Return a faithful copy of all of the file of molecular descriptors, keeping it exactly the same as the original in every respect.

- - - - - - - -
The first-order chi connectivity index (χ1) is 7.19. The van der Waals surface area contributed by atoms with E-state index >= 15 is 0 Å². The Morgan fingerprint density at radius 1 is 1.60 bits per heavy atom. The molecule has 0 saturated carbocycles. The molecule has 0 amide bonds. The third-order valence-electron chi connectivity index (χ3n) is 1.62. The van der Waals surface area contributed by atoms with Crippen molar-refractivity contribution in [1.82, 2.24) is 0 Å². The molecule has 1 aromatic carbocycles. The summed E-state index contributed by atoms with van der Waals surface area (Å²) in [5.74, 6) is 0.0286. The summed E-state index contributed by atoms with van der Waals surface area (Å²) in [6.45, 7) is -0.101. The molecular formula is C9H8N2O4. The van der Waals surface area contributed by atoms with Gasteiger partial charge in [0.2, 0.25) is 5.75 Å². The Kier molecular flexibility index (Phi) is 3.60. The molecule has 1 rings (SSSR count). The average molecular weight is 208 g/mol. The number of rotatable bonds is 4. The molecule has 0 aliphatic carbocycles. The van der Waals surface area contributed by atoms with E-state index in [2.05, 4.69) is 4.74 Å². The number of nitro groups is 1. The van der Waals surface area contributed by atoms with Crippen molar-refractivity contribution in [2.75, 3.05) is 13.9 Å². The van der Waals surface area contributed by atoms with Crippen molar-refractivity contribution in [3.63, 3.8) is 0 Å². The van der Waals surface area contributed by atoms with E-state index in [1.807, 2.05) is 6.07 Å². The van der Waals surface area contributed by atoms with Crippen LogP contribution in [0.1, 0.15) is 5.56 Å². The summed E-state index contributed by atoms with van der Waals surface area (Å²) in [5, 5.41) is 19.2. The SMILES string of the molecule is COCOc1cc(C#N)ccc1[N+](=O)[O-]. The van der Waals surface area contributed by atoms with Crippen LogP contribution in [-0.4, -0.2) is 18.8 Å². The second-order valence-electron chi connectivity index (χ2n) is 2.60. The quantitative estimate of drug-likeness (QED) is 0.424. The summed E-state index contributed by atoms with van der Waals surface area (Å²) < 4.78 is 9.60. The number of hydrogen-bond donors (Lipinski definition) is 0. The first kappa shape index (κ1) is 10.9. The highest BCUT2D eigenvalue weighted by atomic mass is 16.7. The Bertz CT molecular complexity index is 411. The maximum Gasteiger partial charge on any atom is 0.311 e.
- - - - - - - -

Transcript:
The first-order chi connectivity index (χ1) is 7.19. The van der Waals surface area contributed by atoms with E-state index >= 15 is 0 Å². The Morgan fingerprint density at radius 1 is 1.60 bits per heavy atom. The molecule has 0 saturated carbocycles. The molecule has 0 amide bonds. The third-order valence-electron chi connectivity index (χ3n) is 1.62. The van der Waals surface area contributed by atoms with Crippen molar-refractivity contribution in [1.82, 2.24) is 0 Å². The molecule has 1 aromatic carbocycles. The summed E-state index contributed by atoms with van der Waals surface area (Å²) in [5.74, 6) is 0.0286. The summed E-state index contributed by atoms with van der Waals surface area (Å²) in [6.45, 7) is -0.101. The molecular formula is C9H8N2O4. The van der Waals surface area contributed by atoms with Gasteiger partial charge in [0.2, 0.25) is 5.75 Å². The Kier molecular flexibility index (Phi) is 3.60. The molecule has 1 rings (SSSR count). The average molecular weight is 208 g/mol. The number of rotatable bonds is 4. The molecule has 0 aliphatic carbocycles. The van der Waals surface area contributed by atoms with E-state index in [2.05, 4.69) is 4.74 Å². The number of nitro groups is 1. The van der Waals surface area contributed by atoms with Crippen molar-refractivity contribution in [2.75, 3.05) is 13.9 Å². The van der Waals surface area contributed by atoms with Crippen molar-refractivity contribution in [3.63, 3.8) is 0 Å². The van der Waals surface area contributed by atoms with E-state index in [1.807, 2.05) is 6.07 Å². The van der Waals surface area contributed by atoms with Crippen LogP contribution in [0.1, 0.15) is 5.56 Å². The summed E-state index contributed by atoms with van der Waals surface area (Å²) in [5, 5.41) is 19.2. The SMILES string of the molecule is COCOc1cc(C#N)ccc1[N+](=O)[O-]. The van der Waals surface area contributed by atoms with Crippen LogP contribution in [-0.4, -0.2) is 18.8 Å². The second-order valence-electron chi connectivity index (χ2n) is 2.60. The quantitative estimate of drug-likeness (QED) is 0.424. The summed E-state index contributed by atoms with van der Waals surface area (Å²) < 4.78 is 9.60. The number of hydrogen-bond donors (Lipinski definition) is 0. The first kappa shape index (κ1) is 10.9. The highest BCUT2D eigenvalue weighted by atomic mass is 16.7. The Bertz CT molecular complexity index is 411. The maximum Gasteiger partial charge on any atom is 0.311 e.